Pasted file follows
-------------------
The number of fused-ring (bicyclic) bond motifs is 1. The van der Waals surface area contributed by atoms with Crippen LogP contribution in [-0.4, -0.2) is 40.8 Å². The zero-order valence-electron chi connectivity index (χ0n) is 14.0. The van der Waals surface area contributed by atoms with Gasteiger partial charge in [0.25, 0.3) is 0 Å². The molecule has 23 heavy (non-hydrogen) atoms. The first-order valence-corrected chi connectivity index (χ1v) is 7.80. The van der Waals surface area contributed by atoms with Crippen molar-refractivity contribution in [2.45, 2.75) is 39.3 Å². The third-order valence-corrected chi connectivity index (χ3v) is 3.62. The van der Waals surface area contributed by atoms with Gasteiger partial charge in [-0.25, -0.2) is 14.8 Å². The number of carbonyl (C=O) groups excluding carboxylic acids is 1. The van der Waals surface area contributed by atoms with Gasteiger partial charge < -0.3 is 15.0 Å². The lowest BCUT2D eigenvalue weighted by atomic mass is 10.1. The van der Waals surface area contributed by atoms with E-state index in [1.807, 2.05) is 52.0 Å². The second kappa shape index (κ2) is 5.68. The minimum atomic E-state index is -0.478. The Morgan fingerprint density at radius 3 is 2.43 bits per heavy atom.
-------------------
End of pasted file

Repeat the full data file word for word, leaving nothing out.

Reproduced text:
The number of fused-ring (bicyclic) bond motifs is 1. The van der Waals surface area contributed by atoms with Crippen LogP contribution in [-0.4, -0.2) is 40.8 Å². The zero-order valence-electron chi connectivity index (χ0n) is 14.0. The van der Waals surface area contributed by atoms with Gasteiger partial charge in [0.25, 0.3) is 0 Å². The molecule has 23 heavy (non-hydrogen) atoms. The first-order valence-corrected chi connectivity index (χ1v) is 7.80. The van der Waals surface area contributed by atoms with Crippen molar-refractivity contribution in [2.45, 2.75) is 39.3 Å². The third-order valence-corrected chi connectivity index (χ3v) is 3.62. The van der Waals surface area contributed by atoms with Gasteiger partial charge in [-0.25, -0.2) is 14.8 Å². The number of carbonyl (C=O) groups excluding carboxylic acids is 1. The van der Waals surface area contributed by atoms with Gasteiger partial charge < -0.3 is 15.0 Å². The lowest BCUT2D eigenvalue weighted by atomic mass is 10.1. The van der Waals surface area contributed by atoms with E-state index in [1.807, 2.05) is 52.0 Å². The second kappa shape index (κ2) is 5.68. The minimum atomic E-state index is -0.478. The Morgan fingerprint density at radius 3 is 2.43 bits per heavy atom.